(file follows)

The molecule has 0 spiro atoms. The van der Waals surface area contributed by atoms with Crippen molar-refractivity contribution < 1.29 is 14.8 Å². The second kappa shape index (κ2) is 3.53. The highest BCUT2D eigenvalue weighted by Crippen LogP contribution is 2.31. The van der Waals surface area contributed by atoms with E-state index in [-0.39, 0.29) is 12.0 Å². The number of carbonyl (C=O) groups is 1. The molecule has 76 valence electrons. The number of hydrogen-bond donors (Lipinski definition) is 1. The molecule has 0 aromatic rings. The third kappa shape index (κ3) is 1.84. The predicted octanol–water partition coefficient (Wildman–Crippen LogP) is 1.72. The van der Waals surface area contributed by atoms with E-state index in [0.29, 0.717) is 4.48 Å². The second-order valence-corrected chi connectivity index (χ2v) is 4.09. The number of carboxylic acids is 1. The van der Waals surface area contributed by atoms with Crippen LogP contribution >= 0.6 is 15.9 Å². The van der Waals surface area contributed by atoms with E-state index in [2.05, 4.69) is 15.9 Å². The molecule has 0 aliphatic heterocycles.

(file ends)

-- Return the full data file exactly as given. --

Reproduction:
The molecule has 0 spiro atoms. The van der Waals surface area contributed by atoms with Crippen molar-refractivity contribution < 1.29 is 14.8 Å². The second kappa shape index (κ2) is 3.53. The highest BCUT2D eigenvalue weighted by Crippen LogP contribution is 2.31. The van der Waals surface area contributed by atoms with E-state index in [-0.39, 0.29) is 12.0 Å². The number of carbonyl (C=O) groups is 1. The molecule has 76 valence electrons. The number of hydrogen-bond donors (Lipinski definition) is 1. The molecule has 0 aromatic rings. The third kappa shape index (κ3) is 1.84. The predicted octanol–water partition coefficient (Wildman–Crippen LogP) is 1.72. The van der Waals surface area contributed by atoms with E-state index in [0.29, 0.717) is 4.48 Å². The second-order valence-corrected chi connectivity index (χ2v) is 4.09. The number of carboxylic acids is 1. The van der Waals surface area contributed by atoms with Crippen LogP contribution >= 0.6 is 15.9 Å². The van der Waals surface area contributed by atoms with E-state index in [2.05, 4.69) is 15.9 Å². The molecule has 0 aliphatic heterocycles.